Germany’s exceptional treatment of Syrian (and other) refugees is something the US needs to pay close attention to. I mean “the US” and not just a few State Department employees and maybe a scattering of news show producers on American TV.
The latest surge in political refugees is the result of ISIS’s presence in Syria. Let’s not pretend that the continuing refugee crisis is yet another distinct problem. Let’s not forget that ISIS is thriving thanks in large part to the Bush-Cheney interventions in the Middle East and the disruptions of already problematic political systems in Iraq and Iraq’s neighbors.
We don’t yet know the size of the death toll of immigrants coming into western Europe from the Middle East and North Africa, but we are beginning to see them reach their goals — most notably in Germany where the reception is orderly and humane for now but which carries political and social risks.
Germany is in many ways a laboratory of how the European Union could jointly tackle the migrant crisis. Key to the seamless response so far has been a quota system that has been in place for decades and distributes migrants across the country’s states according to their widely varying populations and economic prowess — much like the system Chancellor Angela Merkel has proposed for the 28 member states of the European Union.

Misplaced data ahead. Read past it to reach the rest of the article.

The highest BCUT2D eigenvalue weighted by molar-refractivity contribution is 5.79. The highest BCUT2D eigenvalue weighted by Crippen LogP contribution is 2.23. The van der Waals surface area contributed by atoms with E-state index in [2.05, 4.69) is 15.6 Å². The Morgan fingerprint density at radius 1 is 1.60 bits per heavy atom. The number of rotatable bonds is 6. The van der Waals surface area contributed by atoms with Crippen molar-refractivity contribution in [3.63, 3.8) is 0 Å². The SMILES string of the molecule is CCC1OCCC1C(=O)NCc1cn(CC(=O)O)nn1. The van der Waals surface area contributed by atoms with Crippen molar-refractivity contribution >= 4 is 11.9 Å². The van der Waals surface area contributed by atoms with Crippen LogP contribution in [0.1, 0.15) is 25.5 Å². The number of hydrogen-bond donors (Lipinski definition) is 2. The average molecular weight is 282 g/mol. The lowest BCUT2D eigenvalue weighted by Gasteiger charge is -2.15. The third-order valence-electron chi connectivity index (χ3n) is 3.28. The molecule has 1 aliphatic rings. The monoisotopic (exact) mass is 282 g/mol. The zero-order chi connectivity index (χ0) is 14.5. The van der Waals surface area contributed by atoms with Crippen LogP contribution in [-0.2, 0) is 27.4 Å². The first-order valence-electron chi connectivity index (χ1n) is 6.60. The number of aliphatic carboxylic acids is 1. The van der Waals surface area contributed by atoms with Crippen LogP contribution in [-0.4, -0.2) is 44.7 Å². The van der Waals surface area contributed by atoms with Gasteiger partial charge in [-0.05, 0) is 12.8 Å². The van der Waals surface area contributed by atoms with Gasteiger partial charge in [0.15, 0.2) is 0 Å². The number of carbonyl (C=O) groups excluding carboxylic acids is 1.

But if the German quota system highlights a possible path to a European solution, it is also laying bare the many pitfalls along the way. …NYT
Those pitfalls include political unrest in Germany and the rise of a neo-Nazi movement targeting immigrants.
If Germany represents the best of the European response to the migration crisis, in many ways it also represents the worst.
The German authorities have recorded more than 200 attacks aimed at housing for the migrants, or the migrants themselves, in the first half of 2015. Some of the most violent attacks have been in Saxony, where far-right protesters clashed with the police outside a refugee shelter in Heidenau in July, and tens of thousands of people took to the streets of Dresden last year to join an anti-immigrant movement called Pegida, the German acronym for Patriotic Europeans Against the Islamization of the West, which deplored what it called the “Islamization” of Europe. ….NYT
At some point America will have to come to terms with the role we play in international instability. Over and over again. Sometimes with the cameras on and backed by a banner reading “Mission accomplished.”